For a long time nuclear energy in the UK was a forgotten sector with no nuclear reactors being built since 1995 (Sizewell B). Due to the lack of investment in nuclear as an alternative form of energy, this has also seen the UK expertise diminish significantly over time. However, with the price of energy from traditional fossil fuels now rising, and concerns over global warming becoming a key focal point in the news, this comes at an opportune time to shift to low carbon power and consider nuclear energy as a viable alternative source again. A recent announcement has proposed that Hinkley Point C in Somerset will be the first of a number of new plants being built to replace the current active plants that are due for shutdown in the next decade. The power station is set to become fully operational in 10 years and be able to provide power to the UK for the next 60 years. This announcement has lifted hopes for the UK supply chain in terms of work - estimating 25,000 jobs expected to be created during construction, with 900 permanent positions established once the plant is in operation.
Nonetheless the two major players in the new builds are internationally owned EDF Energy and Horizon Nuclear Power and questions remain as to how much the UK nuclear supply chain will directly benefit in the longer term from the renewal programme. EDF energy is owned primarily by the French Government, and whilst Horizon Nuclear Power is based in the UK, it is owned by Hitachi Ltd. in Japan. EDF Energy has selected Areva and Alstom to lead their manufacturing of the reactors, whereby UK companies can access work mainly through collaborative partnerships formed (from engineering design and operations consultancy to construction and maintenance). Morgan Powell, Head of Commercial at Horizon Nuclear Power has stated that 60% of Hitachi’s projects could be sourced within the UK if the proposals are successful. In saying this, Rolls-Royce currently holds a stake, through which they will manufacture complex components alongside providing technical and engineering services for Hinkley Point C reactors. Although quite promising, there is a requirement to encourage more UK industries to get involved, not only for one-off projects but to remain in the supply chain for the future. This means that we need to address the issues on the lack of skills and expertise currently available in the supply chain from diminished nuclear investment, and is where the UK has the potential to build and drive this forward to invest and regrow its skills base.
The UK Government has committed to address this shortage through a number of programmes; for example it is now investing £15m into the civil nuclear R&D to strengthen the nuclear supply chain, by disseminating this funding to organisations including the Technology Strategy Board (TSB), Engineering and Physical Sciences Research Council (EPSRC), Nuclear Decommissioning Authority (NDA) and Department of Energy and Climate Change (DECC). This funding is not only designated towards the development of the new nuclear builds, but more so to span the full nuclear life cycle; from design of the new plants to the decommissioning of the older generation plants and waste management. Indeed, with the hype of opportunities arising for the development of the new builds, we may actually be forgetting that there is an imminent need for the older nuclear plants to be decommissioned, and in turn the skills base to address this.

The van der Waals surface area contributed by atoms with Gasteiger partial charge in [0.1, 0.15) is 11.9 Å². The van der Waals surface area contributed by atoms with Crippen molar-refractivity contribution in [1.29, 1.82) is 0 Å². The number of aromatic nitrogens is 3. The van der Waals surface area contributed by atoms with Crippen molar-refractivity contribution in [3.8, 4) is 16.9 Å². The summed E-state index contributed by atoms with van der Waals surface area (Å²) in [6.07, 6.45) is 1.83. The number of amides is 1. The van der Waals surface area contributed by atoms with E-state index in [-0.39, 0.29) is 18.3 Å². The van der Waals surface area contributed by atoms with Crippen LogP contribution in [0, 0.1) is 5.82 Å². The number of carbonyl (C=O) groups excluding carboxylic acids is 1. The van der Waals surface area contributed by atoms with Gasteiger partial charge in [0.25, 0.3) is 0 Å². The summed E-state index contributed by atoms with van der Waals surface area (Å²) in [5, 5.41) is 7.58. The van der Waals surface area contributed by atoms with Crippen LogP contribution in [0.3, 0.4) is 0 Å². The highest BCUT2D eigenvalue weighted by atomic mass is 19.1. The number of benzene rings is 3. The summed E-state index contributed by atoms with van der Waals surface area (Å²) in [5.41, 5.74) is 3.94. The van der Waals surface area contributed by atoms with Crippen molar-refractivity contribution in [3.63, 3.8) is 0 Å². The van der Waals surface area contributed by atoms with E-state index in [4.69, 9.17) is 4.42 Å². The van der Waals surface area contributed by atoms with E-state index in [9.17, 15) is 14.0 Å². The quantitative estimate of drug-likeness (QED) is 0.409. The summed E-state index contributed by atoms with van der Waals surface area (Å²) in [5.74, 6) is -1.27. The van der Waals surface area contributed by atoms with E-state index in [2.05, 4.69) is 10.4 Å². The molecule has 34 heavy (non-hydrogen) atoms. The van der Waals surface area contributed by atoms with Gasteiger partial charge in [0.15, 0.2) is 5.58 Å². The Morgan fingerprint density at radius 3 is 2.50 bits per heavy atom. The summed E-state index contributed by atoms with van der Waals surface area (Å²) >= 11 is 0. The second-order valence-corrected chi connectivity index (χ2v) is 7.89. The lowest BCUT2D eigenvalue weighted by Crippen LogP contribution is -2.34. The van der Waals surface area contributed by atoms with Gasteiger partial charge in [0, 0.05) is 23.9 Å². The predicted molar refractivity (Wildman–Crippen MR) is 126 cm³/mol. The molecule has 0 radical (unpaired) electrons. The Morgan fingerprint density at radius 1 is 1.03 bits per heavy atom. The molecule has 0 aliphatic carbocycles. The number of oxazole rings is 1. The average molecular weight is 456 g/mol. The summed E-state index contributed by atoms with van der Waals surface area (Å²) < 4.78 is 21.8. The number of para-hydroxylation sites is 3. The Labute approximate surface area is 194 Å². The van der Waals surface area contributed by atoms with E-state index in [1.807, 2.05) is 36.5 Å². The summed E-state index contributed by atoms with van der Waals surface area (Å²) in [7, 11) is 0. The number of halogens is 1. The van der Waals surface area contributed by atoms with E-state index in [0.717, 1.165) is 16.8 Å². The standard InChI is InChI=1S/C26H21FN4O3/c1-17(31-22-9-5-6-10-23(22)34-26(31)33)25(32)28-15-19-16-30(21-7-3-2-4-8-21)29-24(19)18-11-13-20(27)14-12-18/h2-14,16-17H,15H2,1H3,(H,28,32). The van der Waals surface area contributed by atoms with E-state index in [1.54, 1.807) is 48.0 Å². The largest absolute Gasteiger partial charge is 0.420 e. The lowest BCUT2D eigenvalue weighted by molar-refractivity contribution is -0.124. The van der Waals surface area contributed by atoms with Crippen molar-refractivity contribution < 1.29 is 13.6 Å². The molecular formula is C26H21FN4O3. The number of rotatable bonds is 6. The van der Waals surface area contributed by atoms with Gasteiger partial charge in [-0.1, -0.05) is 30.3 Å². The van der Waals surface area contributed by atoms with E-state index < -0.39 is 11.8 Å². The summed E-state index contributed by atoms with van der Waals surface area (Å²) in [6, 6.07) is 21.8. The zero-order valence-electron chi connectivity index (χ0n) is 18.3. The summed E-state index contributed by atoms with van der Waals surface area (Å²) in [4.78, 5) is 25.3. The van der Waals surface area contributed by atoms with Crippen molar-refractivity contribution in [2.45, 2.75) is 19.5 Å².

Since 2005, the NDA has been assigned the responsibility to decommission the UK’s first generation nuclear power stations on behalf of the UK Government. It owns 19 of the sites and has been designed to ensure that all the waste products are safely managed and to decommission and clean up all civil nuclear facilities. In 2013/14, the annual budget was agreed at £3.2 billion, which is allocated to fund private companies in order to participate in the clean-up and decommissioning of legacy sites. An example of these sites include the major priority clean-up of the Magnox Storage Pont (60 years old) which is based in Sellafield Ltd. and has suffered excessive corrosion from fuel and radioactive sludge over its lifetime. Another important challenge is the Winfrith plant, which is set to be decommissioned by 2021. These are examples of huge opportunities opening up for the supply chain, including SME’s. Mark Dunnett (Winfrith Closure Director, RSRL) mentioned that ”Winfrith supports the NDA in working towards the target of increasing contract spending with SME’s to 20% of the supply chain budget by 2015”.
So an important question is why are we not encouraging the UK supply chains to get more highly involved with decommissioning and aim to become world leaders in this market? By attaining a qualified UK skills base for the nuclear sector, we can address opportunities in working throughout the nuclear plant life cycle from new build to decommissioning of the older plants.
One positive step is being made at the Nuclear Advanced Manufacturing Research Centre (NAMRC), which is collaboratively working with Sellafield Ltd. and the NDA to address a few of these issues, by helping UK businesses become the suppliers of choice globally via projects including: manufacturing process R&D, quality requirements as well as training and skills development.
We’d be interested to hear your views on the subject.
Blog written by Dr Betime Nuhiji
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